Cruelty and Divorce
Another popular fault ground was cruelty, both mental and physical. Often the cruelty was mental, which is a catchall term that often meant that one spouse verbally and psychologically abused the other. Sometimes, the cruelty was physical, wherein one spouse -- almost always the man -- physically abused his wife.
Cruelty, physical or mental, is a legal term that is but the visible part of a dangerous and destructive marital situation. Situations of mental and physical cruelty are often very dangerous for both spouses (although the abusive partner may not know it). The darkly comic movie War of the Roses depicts the tragic consequences of a couple who visit every imaginable form of mental cruelty upon one another as they destroy their marriage and themselves. The movie is an extreme example of a couple pulled in a destructive vortex they cannot abandon nor abide.
Usually one act of cruelty is sufficient for a claim of fault in divorce. The law did not require persons to stay in marriages in which they were physically harmed, in order to reach a magic number of incidents. However, before no-fault divorce, many woman endured abusive marriages because they could not find a way to escape the husband who abused them.
In some jurisdictions, cruelty is called extreme cruelty or cruel and inhuman treatment, which can be "as innocuous and benign as a pattern of conduct resulting in repeated annoyance or just about anything that makes it unreasonable or unhealthy for the parties to continue to cohabit as spouses." In many jurisdictions, court interpretations of the meaning of this legal phrase have been so diluted that it functions as "irreconcilable differences" in many no-fault states.
In general, cruelty doesn’t mean just being mean, nasty or disagreeable to one another, but rather that unnecessary physical or emotional pain is being gratuitously inflicted by one spouse upon the other. Thus, Bessy Smith’s classic blues song "Mean to Me," a lamentation of the sorrows of a loving women trapped in a bad relationship with a nasty man, probably would not be grounds for divorce, then and now.
Cruel and inhuman treatment may mean either physical or mental cruelty to the degree "that makes it unsafe or improper for the parties to reside together as man and wife." Often there is a time limit for this conduct, often within five years before filing for divorce.
Cruel and inhuman treatment means more than incompatibility. Incompatibility is not getting along and functioning as partners. Cruel and inhuman treatment involved "physical, emotional and financial abuse," including physical attacks, such as beatings; gambling away money; unexplained absences from the home; dating someone else and/or abusing the children.
Obviously, physical beatings or intentional physical violence constitute physical cruelty. Pushing, slapping, beating, punching, burning with cigarettes -- all are examples of physical cruelty. Physical cruelty, which is commonly called "domestic violence," almost always means harm delivered by one spouse to another.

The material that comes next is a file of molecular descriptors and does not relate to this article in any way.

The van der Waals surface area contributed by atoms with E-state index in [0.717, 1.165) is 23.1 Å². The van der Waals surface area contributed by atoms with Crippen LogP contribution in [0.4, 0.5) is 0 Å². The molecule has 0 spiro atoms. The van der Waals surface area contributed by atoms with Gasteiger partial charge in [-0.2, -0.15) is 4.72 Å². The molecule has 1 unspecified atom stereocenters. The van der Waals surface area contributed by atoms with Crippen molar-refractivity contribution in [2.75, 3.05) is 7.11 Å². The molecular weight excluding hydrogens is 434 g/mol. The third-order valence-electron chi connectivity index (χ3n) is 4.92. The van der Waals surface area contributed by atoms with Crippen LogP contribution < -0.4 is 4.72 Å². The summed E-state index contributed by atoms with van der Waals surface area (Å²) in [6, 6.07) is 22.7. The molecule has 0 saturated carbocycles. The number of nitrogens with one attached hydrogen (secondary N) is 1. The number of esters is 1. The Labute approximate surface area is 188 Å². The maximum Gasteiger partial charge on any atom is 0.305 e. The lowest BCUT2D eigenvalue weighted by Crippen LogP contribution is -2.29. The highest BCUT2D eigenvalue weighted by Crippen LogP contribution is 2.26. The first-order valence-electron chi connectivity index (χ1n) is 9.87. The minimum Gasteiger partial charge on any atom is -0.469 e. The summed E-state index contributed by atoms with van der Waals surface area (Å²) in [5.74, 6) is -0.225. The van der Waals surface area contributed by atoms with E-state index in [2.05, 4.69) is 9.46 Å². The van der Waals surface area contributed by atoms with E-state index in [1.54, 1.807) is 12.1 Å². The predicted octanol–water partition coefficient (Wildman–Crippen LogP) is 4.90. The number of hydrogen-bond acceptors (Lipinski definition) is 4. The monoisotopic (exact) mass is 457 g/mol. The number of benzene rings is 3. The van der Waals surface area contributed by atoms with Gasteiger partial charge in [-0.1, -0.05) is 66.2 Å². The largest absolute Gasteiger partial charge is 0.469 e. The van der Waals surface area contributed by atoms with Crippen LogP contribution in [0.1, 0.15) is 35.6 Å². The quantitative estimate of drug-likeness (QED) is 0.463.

Physical cruelty can also include threats of bodily harm or violence or the reasonable apprehension of bodily harm. Reasonable apprehension of bodily harm happens when a person is in imminent danger or fear of being struck. The law did not require a spouse to be struck in order to claim cruelty. The reasonable fear of violence is sufficient.
In the 1950s, The Honeymooners, a popular television program starring Jackie Gleason, comically portrayed the lives of a New York City bus driver, his wife and their two best-friend neighbors. Gleason portrayed Ralph Cramden, whose wife Alice, portrayed by Audrey Meadows, frequently argued with him. In frustration, Ralph often said, "One of these days, Alice. One of these days. Pow, right in the kisser" and gestured as if to strike her. Alice ignored Ralph. The effect was comic. Everyone knew Cramden would never strike Alice; but had it been serious, Ralph’s threat put Alice in reasonable apprehension of bodily harm.
Cruelty required actual physical damage to a person. Over time, the effect of the cruelty on the victim became more of the standard than the actual harm. It was determined that one of the reasons for cruelty was to control the behavior of the victim, which often did not require physical contact at all. For example, as has happened, a man who kills his wife’s pet is trying to terrorize her and control her with fear. (Domestic cruelty is nothing new. The 1916 play Trifles, which explores gender stereotypes, symbolically develops the idea of a man’s oppression of his wife when he cruelly kills a bird she dearly loved.)
Insults and mean words must be more than an argument. In some jurisdictions, insults or cruel or cutting remarks are evidence of mental cruelty. In states that recognize mental cruelty, there usually is a requirement that the victim’s health, physical well-being, or mental health are directly affected. Once again, however, the he says-she says quandary arises to torment the judge who struggles to determine the truth.
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